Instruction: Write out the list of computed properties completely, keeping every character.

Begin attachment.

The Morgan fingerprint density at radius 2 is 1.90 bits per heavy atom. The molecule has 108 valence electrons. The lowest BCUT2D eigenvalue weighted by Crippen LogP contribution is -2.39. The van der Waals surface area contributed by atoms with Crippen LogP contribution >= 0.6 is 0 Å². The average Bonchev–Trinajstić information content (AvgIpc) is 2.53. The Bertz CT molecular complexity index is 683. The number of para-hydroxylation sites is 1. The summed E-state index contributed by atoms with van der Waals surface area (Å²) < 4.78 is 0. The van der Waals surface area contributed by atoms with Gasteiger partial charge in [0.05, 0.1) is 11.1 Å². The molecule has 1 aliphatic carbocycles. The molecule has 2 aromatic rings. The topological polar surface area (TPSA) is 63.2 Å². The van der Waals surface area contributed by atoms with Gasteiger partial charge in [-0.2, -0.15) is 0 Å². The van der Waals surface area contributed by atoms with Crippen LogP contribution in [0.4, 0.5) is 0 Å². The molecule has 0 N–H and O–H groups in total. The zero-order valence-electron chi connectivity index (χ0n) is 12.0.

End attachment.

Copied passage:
The Morgan fingerprint density at radius 2 is 1.90 bits per heavy atom. The molecule has 108 valence electrons. The lowest BCUT2D eigenvalue weighted by Crippen LogP contribution is -2.39. The van der Waals surface area contributed by atoms with Crippen LogP contribution >= 0.6 is 0 Å². The average Bonchev–Trinajstić information content (AvgIpc) is 2.53. The Bertz CT molecular complexity index is 683. The number of para-hydroxylation sites is 1. The summed E-state index contributed by atoms with van der Waals surface area (Å²) < 4.78 is 0. The van der Waals surface area contributed by atoms with Gasteiger partial charge in [0.05, 0.1) is 11.1 Å². The molecule has 1 aliphatic carbocycles. The molecule has 2 aromatic rings. The topological polar surface area (TPSA) is 63.2 Å². The van der Waals surface area contributed by atoms with Gasteiger partial charge in [-0.2, -0.15) is 0 Å². The van der Waals surface area contributed by atoms with Crippen LogP contribution in [0.4, 0.5) is 0 Å². The molecule has 0 N–H and O–H groups in total. The zero-order valence-electron chi connectivity index (χ0n) is 12.0.